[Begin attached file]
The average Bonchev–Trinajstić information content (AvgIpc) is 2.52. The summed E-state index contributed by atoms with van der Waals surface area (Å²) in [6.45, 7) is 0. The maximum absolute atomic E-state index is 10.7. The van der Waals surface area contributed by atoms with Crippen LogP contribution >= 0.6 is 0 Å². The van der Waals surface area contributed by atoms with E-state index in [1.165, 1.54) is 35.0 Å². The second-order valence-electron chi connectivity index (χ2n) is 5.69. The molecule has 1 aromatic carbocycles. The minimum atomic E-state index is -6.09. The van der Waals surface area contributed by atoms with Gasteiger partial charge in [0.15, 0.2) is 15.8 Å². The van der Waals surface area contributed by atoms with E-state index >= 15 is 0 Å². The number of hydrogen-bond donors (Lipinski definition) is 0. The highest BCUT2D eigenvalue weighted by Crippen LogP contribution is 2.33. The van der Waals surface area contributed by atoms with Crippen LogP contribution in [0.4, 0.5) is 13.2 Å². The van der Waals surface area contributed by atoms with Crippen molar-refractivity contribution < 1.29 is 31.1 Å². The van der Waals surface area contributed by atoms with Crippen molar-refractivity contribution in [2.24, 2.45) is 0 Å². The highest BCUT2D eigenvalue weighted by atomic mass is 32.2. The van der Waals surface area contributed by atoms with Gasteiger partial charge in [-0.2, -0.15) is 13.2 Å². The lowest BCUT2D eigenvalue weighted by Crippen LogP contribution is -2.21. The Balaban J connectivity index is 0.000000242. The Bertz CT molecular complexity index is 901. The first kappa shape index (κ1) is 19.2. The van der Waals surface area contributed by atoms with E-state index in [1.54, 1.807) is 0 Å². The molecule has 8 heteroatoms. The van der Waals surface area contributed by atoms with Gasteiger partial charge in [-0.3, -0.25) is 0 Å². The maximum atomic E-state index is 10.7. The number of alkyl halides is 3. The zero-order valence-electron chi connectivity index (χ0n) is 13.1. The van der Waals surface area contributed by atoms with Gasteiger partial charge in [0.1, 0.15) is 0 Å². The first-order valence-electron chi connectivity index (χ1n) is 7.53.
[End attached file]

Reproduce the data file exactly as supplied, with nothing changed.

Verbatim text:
The average Bonchev–Trinajstić information content (AvgIpc) is 2.52. The summed E-state index contributed by atoms with van der Waals surface area (Å²) in [6.45, 7) is 0. The maximum absolute atomic E-state index is 10.7. The van der Waals surface area contributed by atoms with Crippen LogP contribution >= 0.6 is 0 Å². The van der Waals surface area contributed by atoms with E-state index in [1.165, 1.54) is 35.0 Å². The second-order valence-electron chi connectivity index (χ2n) is 5.69. The molecule has 1 aromatic carbocycles. The minimum atomic E-state index is -6.09. The van der Waals surface area contributed by atoms with Gasteiger partial charge in [0.15, 0.2) is 15.8 Å². The van der Waals surface area contributed by atoms with E-state index >= 15 is 0 Å². The number of hydrogen-bond donors (Lipinski definition) is 0. The highest BCUT2D eigenvalue weighted by Crippen LogP contribution is 2.33. The van der Waals surface area contributed by atoms with Crippen LogP contribution in [0.4, 0.5) is 13.2 Å². The van der Waals surface area contributed by atoms with Crippen molar-refractivity contribution < 1.29 is 31.1 Å². The van der Waals surface area contributed by atoms with Crippen molar-refractivity contribution in [2.24, 2.45) is 0 Å². The highest BCUT2D eigenvalue weighted by atomic mass is 32.2. The van der Waals surface area contributed by atoms with Gasteiger partial charge in [-0.2, -0.15) is 13.2 Å². The lowest BCUT2D eigenvalue weighted by Crippen LogP contribution is -2.21. The Balaban J connectivity index is 0.000000242. The Bertz CT molecular complexity index is 901. The first kappa shape index (κ1) is 19.2. The van der Waals surface area contributed by atoms with E-state index in [1.54, 1.807) is 0 Å². The molecule has 8 heteroatoms. The van der Waals surface area contributed by atoms with Gasteiger partial charge in [-0.3, -0.25) is 0 Å². The maximum atomic E-state index is 10.7. The number of alkyl halides is 3. The zero-order valence-electron chi connectivity index (χ0n) is 13.1. The van der Waals surface area contributed by atoms with Gasteiger partial charge in [0.1, 0.15) is 0 Å². The first-order valence-electron chi connectivity index (χ1n) is 7.53.